In bloody riots, the lawfully elected Ukrainian government was overthrown, honored the rights of the large Russian minority, and tilted its foreign policy towards that of Russia. It was replaced with an alternative government which, in an attempt to strengthen Ukrainian nationalism, abolished the right to use the Russian language as a second official language, as was customary among nearly ten million people, for whom, Russian was their mother tongue.
And suddenly, we hear that in the name of justice, morality, and the safeguarding of international law, Western countries led by the United States, support the present Ukrainian government, while depriving the rights of ten million Russian-speaking people. This government, supported by the West, also legitimized the actions of the Nazi war criminal Stepan Bandera, and five of its ministers are members of a neo-Nazi, nationalist, and anti-Semitic party.
Injustice is particularly evident with regards to the population of Crimea. Just fifty years ago, the Soviet regime decided to include this region into the Ukraine. Over ninety percent of its residents speak Russian; in a referendum they voted in favor of joining Russia; and yet, the West claims – in the name of justice – that they must remain subject to the nationalist, Ukrainian regime.
Incidentally, it is worth pointing out that Russian President Vladimir Putin attempts to institute standards of fairness and equality to our fellow Jews in Russia, both as individuals, and as communities.
Policy in Kosovo
This is not the first time Western countries have adopted a patently immoral position. This is also how they acted in the war in Kosovo – the homeland of the Serbian nation. As a result of illegal immigration of Muslims and Albanians to Kosovo they became the majority. After the dissolution of Yugoslavia, the Albanians violently and murderously expelled the Serbs from their homes. This created a situation where ninety percent of Kosovo’s population is Muslim. And when the Serbs came to restore the previous state of affairs, the Western countries intervened, deciding that the future of the region would be determined by elections. Of course, the majority of Muslim immigrants voted for political independence and separation from Serbia.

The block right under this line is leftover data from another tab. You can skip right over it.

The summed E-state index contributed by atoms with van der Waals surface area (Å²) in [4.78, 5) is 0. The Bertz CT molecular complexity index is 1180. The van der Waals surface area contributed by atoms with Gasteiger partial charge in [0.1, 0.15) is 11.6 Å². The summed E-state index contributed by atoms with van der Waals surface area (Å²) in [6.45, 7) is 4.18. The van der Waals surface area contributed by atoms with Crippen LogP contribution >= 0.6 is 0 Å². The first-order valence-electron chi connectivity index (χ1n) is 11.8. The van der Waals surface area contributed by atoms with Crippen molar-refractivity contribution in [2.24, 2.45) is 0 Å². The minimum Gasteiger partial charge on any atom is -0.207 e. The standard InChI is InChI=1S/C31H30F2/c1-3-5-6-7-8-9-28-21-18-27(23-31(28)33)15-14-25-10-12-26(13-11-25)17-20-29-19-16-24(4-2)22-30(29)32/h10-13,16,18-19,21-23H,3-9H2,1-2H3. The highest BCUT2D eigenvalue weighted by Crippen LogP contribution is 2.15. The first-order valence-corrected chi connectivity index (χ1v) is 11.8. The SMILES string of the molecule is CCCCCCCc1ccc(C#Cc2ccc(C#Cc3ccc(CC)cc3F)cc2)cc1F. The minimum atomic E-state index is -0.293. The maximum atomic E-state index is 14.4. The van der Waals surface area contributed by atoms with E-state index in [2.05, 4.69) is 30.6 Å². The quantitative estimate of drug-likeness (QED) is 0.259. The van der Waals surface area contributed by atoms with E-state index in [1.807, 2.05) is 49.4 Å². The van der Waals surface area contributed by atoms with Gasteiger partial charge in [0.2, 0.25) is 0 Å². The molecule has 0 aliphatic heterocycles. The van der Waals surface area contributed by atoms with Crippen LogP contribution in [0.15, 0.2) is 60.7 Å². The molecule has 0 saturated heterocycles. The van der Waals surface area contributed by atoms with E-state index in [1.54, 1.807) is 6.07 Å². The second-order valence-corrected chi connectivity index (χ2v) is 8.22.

Why is it that what was correct and good for Muslim immigrants, who took control of land that did not belong to them, is not correct for the residents of Crimea and southern and eastern Ukraine, who have been living on their land for generations?
Had Western officials claimed that because of their global power struggle with Russia, and in an effort to achieve victory, all means are justified – one could possibly understand their logic, even if we disagree with the morality of their current position towards the Russian-speaking people of Ukraine. But when they come to deny the rights of peoples – in the name of justice – this is simply hideous and intolerable.
This example also reveals the morality of their position towards Arab dominance in the Middle East. A few decades ago they decided to call the mixed-multitude of immigrants “the Palestinian people” in order to infringe on the rights of the Jewish nation to its land.
Moreover, in the framework of their struggle against us, the Arabs violated every accord and treaty, and resorted to the most horrible methods of murder against civilians. Despite this, the Western countries demand we grant them a state in our historic homeland, in addition to Transjordan, which they have already stolen from us.
Unfortunately, Russia’s relations towards us have been even worse, and they continue supporting our enemies. However, it’s worth learning from these distressing examples the worth of law and justice in international relations.
This article appears in the ‘Besheva’ newspaper, and was translated from Hebrew.